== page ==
finally made it. I opened up the truck door and stiffly stepped out. Fresh air
hit me like a good hug from an old friend. I clasped my hands together and
stretched out my tight muscles.
I turned to the excited voice and smiled brightly. Katie hopped her way
toward me, blond hair bouncing, blue eyes brightly shining.
“Katie!” I met her halfway and we gave each other a quick hug. We hadn’t
seen each other since high school, and that was nearly six years ago now.
Katie’s eyes sparked. “Do you want to go for a ride?”
I tapped my finger against the side of my cheek. “Hmm,” I said slowly,
“do you even have to ask? Yes!”
“Excellent! Let’s find you a horse!”
Katie and I caught up with each other as we wandered the fields and chose
our horses. I settled on a steel gray gelding who seemed like a good guy. He
was honest enough and he knew the lay of the land. We saddled up quickly,
and as I placed my boot in the stirrup, I wondered if I was making a terrible
decision. I had just spent nearly thirteen hours stuck in the confines of a
vehicle. I should be stretching out my muscles with a good walk. However,
once I swung myself into the saddle and heard the creak of leather beneath
me, my earlier thought was forever erased. We turned the horses down the
treed lane and picked our way up the hill, letting the horses into a gallop along
a flat stretch. I leaned forward in the saddle, settling into the rhythm of the
horse beneath me. Life could not get any better than right now in this
Four hours into the ride we let our feet hang out of the stirrups and
laughed as we talked about old memories. The horses walked in unison side
by side down the range road. For miles, I could see nothing but farmer’s fields
and trees. The sun began to set and a shade of bright pink filled the dimming
sky. A small lake nearby pulled my attention. The reflection of the glowing
horizon set the water on fire. Mosquitoes danced above the surface and sent
the pink water rippling softly below. Crickets began to sing, welcoming the
promise of night. It was a perfect ending to the day.
Since Katie’s house was quite small, I got to bunk in the barn loft, which
was rather large and suited me just fine. The loft had a decent kitchen, a
bedroom that led into a sunken living room, and a sitting room. There was
next to no furniture, except the fold out couch that would act as my bed for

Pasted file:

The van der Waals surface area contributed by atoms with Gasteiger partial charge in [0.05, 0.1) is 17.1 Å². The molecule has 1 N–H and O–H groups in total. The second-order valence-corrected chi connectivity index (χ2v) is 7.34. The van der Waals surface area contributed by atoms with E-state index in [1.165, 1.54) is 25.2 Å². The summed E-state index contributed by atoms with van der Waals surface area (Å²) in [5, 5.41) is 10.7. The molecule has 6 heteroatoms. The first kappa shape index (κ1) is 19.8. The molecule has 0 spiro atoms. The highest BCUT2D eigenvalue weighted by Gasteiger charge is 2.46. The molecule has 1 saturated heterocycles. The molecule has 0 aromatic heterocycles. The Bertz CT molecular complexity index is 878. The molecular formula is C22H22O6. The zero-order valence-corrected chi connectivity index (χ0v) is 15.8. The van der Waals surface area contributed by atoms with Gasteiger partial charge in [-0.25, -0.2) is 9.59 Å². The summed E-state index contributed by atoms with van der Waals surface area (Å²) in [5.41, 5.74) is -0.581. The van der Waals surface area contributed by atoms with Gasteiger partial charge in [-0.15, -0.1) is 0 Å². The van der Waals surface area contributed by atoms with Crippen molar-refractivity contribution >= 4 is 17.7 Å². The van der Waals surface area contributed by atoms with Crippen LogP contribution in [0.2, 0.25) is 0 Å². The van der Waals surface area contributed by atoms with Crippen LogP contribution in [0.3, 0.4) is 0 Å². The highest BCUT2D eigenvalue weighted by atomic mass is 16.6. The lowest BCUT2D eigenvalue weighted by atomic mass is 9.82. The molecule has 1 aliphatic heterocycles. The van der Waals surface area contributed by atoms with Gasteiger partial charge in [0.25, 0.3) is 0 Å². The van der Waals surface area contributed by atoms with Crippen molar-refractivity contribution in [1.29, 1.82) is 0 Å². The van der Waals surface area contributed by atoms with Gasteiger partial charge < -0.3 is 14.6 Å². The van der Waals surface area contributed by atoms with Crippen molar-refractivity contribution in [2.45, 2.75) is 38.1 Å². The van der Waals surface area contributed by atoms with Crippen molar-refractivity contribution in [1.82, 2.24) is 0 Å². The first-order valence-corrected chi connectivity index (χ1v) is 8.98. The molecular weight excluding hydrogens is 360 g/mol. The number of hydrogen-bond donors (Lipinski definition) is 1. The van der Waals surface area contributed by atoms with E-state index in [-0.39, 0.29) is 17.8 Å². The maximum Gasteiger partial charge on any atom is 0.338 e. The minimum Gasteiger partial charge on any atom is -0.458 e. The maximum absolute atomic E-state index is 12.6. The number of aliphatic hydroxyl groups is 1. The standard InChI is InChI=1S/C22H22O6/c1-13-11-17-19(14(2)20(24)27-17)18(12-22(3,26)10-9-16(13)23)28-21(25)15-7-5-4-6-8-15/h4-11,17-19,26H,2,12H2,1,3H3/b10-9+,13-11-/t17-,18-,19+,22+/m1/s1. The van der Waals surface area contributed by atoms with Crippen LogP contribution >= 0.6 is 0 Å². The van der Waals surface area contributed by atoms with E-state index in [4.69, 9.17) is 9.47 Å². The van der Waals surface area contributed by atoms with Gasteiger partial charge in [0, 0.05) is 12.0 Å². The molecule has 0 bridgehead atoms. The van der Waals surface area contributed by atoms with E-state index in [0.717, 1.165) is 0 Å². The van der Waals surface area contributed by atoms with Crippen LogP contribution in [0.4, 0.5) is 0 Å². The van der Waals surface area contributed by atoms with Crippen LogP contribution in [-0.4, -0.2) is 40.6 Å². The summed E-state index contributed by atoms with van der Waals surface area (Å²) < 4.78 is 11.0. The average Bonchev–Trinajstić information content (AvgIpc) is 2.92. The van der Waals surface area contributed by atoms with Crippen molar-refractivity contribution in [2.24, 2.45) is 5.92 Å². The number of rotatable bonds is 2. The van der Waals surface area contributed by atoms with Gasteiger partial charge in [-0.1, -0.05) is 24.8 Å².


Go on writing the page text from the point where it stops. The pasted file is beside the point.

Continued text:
the next few weeks. Many pictures hung proudly along the walls of champion
race horses bred and raised on the farm many years ago. I admired the photos
one by one. A lot of love and dedication had gone into those horses, that
much was clear by the smiling faces looking back at me within the frames.
As charming as the loft was, there was one downfall to the lay out; the
bathroom. It was nestled downstairs in the main barn, two flights of stairways
below. Not exactly fun in the dark, especially in an unknown setting, and
with more than half of the light fixtures not in working condition. But I was
not complaining. At least it was a place to stay, and so close to horses at that.
It didn’t take long to figure out that phone reception was pretty spotty around
these parts. There were very few places on the farm, the loft included, where
I could get cell service. There was one particular spot, if I laid in bed, arm
outstretched at the perfect angle, I could get a live feed. It was nice to keep in
touch with those I had left behind.
I landed an interview, actually quite a few of them. It was so nice to be
able to pick and choose from which job I would want rather than waiting for
months on end to hear from someone, anyone. I landed my dream job at a
Vet clinic. I was head over heels. Now it was time to find a place of my own,
one that must be dog friendly. I also had to find a spot for Tess to stay. If I
was really lucky, I could find a place to rent on acreage and kill two birds with
one stone. Life looked good. I had a new social circle, a fantastic job, and I
was in the province that had my heart. What could go wrong? Well,